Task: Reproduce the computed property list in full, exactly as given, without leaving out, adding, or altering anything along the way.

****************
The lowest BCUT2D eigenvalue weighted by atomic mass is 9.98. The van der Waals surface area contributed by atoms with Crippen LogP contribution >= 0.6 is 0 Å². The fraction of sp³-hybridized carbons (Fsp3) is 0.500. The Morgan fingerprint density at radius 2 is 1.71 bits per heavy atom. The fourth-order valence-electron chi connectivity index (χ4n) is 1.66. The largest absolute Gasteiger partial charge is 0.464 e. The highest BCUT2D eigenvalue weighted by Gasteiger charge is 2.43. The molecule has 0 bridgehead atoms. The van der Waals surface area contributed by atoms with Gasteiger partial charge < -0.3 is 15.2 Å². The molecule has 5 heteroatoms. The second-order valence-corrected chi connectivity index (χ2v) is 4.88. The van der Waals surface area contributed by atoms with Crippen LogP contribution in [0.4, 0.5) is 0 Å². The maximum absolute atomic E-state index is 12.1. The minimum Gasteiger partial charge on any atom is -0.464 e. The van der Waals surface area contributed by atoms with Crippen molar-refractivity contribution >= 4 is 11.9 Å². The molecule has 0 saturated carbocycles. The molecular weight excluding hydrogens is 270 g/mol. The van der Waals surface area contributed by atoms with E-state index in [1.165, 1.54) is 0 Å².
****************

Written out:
The lowest BCUT2D eigenvalue weighted by atomic mass is 9.98. The van der Waals surface area contributed by atoms with Crippen LogP contribution >= 0.6 is 0 Å². The fraction of sp³-hybridized carbons (Fsp3) is 0.500. The Morgan fingerprint density at radius 2 is 1.71 bits per heavy atom. The fourth-order valence-electron chi connectivity index (χ4n) is 1.66. The largest absolute Gasteiger partial charge is 0.464 e. The highest BCUT2D eigenvalue weighted by Gasteiger charge is 2.43. The molecule has 0 bridgehead atoms. The van der Waals surface area contributed by atoms with Gasteiger partial charge < -0.3 is 15.2 Å². The molecule has 5 heteroatoms. The second-order valence-corrected chi connectivity index (χ2v) is 4.88. The van der Waals surface area contributed by atoms with Crippen LogP contribution in [0.4, 0.5) is 0 Å². The maximum absolute atomic E-state index is 12.1. The minimum Gasteiger partial charge on any atom is -0.464 e. The van der Waals surface area contributed by atoms with Crippen molar-refractivity contribution >= 4 is 11.9 Å². The molecule has 0 saturated carbocycles. The molecular weight excluding hydrogens is 270 g/mol. The van der Waals surface area contributed by atoms with E-state index in [1.165, 1.54) is 0 Å².